A path diverged into Canadian woods, But sorry I could not travel now And to be one Traveller, long I stood I searched to find out if I could To go, where tourism would allow. Adapted and inspired from Robert Frost – ‘The Road Not Taken’.
Canmore, Alberta – Canada – September 2021
It was the pink-morning sun that my sleepy eyes had sharpened on as they captured the Rocky Mountain peaks. Words and emotions were yet to synchronise since leaving Heathrow, taking a connecting flight and an hours’ drive in the darkness of Alberta, in a hire car, which seemed larger than the average monster truck.
I had staggered into a circle of confusion, which could not go unnoticed. Three years of planning and a global pandemic now highlighted the complexity of international travel.
Two weeks prior, the Canadian Borders remained closed with vaccinations certificates and PCR tests likely to be the new currency.
There remained a blur as to what was acceptable travel, so when my drowsy head was able to ignite some thought, I had to tell myself “I am really here, in Canada”.
I knew I would reflect again over the next two weeks, as the reality of what I was about to accomplish would soon become evident. Planning this trip with my daughter had evolved like an artists’ canvass, as colours reclaimed a Canadian autumn with Canmore the centre.
As I wandered through the town, it had the character of a cosy dog with a full belly. Now and then visitors would drift in, possibly from nearby Banff National Park and they too joined the undisturbed streets, the mellow cafes and tavernas that once saw crowds this time of year.
The trees had started their seasonal cleanse with a show-and-tell of coloured leaves dotted across pavements, with roads pedestrianised since the pandemic, but with fewer footsteps.
Side streets were occupied by the common domestic rabbit, which according to local knowledge had doubled over the years. Many lawns and driveways were home to these silent creatures nibbling away at whatever foliage they found. It all added to the intrigue of this urban town and graced my tiredness with a welcome sense of calm.
Two days before the big event. I had expected further road closures, posters, banners and generally people. But I supposed Covid-19 had crushed the plans of the usual buzz of supporters, pop-up bars or hot food stalls. These events were usually like the January sales.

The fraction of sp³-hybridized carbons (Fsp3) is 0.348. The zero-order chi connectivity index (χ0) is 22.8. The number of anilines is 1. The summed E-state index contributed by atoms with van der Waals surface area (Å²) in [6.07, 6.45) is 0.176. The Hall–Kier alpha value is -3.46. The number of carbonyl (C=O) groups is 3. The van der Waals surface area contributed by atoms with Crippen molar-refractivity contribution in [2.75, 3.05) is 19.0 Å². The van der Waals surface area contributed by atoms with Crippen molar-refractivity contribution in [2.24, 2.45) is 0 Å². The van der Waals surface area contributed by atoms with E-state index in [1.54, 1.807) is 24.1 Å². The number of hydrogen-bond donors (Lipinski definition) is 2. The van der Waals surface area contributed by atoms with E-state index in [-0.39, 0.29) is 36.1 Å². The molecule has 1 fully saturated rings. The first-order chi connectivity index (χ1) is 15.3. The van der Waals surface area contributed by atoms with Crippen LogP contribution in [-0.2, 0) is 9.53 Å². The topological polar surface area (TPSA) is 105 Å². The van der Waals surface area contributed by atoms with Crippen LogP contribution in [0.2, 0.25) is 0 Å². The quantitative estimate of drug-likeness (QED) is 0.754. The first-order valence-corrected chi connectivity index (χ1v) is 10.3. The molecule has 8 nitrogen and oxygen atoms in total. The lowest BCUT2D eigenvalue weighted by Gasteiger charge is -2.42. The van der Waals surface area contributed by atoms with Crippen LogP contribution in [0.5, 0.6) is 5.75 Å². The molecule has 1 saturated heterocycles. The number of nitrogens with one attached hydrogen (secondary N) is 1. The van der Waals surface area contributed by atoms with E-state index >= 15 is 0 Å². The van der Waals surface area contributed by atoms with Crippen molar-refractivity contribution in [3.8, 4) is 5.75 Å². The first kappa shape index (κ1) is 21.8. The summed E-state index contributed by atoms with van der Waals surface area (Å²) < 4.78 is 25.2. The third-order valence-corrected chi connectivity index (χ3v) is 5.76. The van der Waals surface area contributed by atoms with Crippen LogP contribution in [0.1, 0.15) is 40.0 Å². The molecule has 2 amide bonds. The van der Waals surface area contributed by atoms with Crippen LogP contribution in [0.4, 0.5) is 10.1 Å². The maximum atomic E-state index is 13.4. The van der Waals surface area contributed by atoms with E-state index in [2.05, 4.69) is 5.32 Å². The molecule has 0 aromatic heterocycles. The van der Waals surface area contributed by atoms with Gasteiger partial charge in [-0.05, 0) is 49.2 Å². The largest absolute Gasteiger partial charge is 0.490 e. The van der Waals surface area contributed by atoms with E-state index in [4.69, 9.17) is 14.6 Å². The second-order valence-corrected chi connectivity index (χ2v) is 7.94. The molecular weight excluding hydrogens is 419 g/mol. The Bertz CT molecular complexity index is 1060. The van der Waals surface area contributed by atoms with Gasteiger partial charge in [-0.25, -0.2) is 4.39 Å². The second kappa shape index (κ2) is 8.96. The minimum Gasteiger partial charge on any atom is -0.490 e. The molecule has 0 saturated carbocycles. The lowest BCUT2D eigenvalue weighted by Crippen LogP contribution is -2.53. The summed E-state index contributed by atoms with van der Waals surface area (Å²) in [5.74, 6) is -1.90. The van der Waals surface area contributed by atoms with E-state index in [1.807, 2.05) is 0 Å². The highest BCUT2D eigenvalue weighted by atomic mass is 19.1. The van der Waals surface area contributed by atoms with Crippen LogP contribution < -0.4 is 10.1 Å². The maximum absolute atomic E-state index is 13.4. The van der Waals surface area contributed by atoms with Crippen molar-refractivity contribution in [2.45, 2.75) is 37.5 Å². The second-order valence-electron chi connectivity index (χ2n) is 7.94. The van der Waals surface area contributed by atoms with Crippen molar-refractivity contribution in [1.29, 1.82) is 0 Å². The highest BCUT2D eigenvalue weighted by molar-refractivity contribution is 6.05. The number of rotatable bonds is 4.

In fact, there were more rabbits than people in the entire town, which was most definitely overrun. I warmed to the rabbits as they managed their needs independently, living and adapting to what felt like a sense of change.
Nature had advanced since national lockdowns everywhere and was offering us the chance to witness this, if only we would slow down long enough to watch.
With the town almost deserted it was likely the black, or even grizzly bears would make their way to scavenge dustbins from nearby restaurants and yards.
I thought of the rabbits and their main character moment in this town-takeover, the peace and tranquillity here now unmistakable from popular eateries that were now poised and waiting for customers. It was extraordinarily odd, but peaceful and still.
The day arrived. I acknowledged the quiet pink morning sun on the mountain peaks, which I had learnt were the ‘Three-Sisters’ and made my way to the meeting point. By now there would be a flow of coloured attire as competitors warmed up, bag-drops managed, and spectators took position at the Start and Finish.
I recalled the plans and discussions that had brought me to this very point. A goal carved from a mission to achieve my 50th race medal, with a Half Marathon here in the Canadian Rockies.
It was about to start. Eerily without the bumping and squeezing in of crowds and racegoers. Everything was different now. We had a staggard start. There were no shouts or cheers from the few masked faces that stood nearby.
They clapped gently as we headed out to the silence of the awaiting forest. Volunteers at water stations stood back as we brushed by, hearing fading voices whisper, “keep going”. Gravel footsteps patted like skilled soldiers along the flowing river beside us.
The gradient challenged me like the recipient of a Dementor’s kiss, forcing inaudible groans as we ventured higher into the clouds. The outlook across the landscape was breath-taking (in more ways than one) but there were no expectations of fireworks as the finish line approached.
I crossed the finish to fewer troops and softened cheers and heard the soothing sound of my daughters’ voice, whose younger years had outpaced me.
Humbled to have competed here whilst the globe rested. I had hiked from lakes to glaciers, without the crowds and taken leisurely tours in my monster truck, on highways frequented by mountain shadows.
Train tracks stretched silently into the void, as the haunting howls of wolves harmonised and evening performance. Travel was strangely quiet, as the paths diverged into Canadian woods.
And maybe less travelled, but time will make all the difference.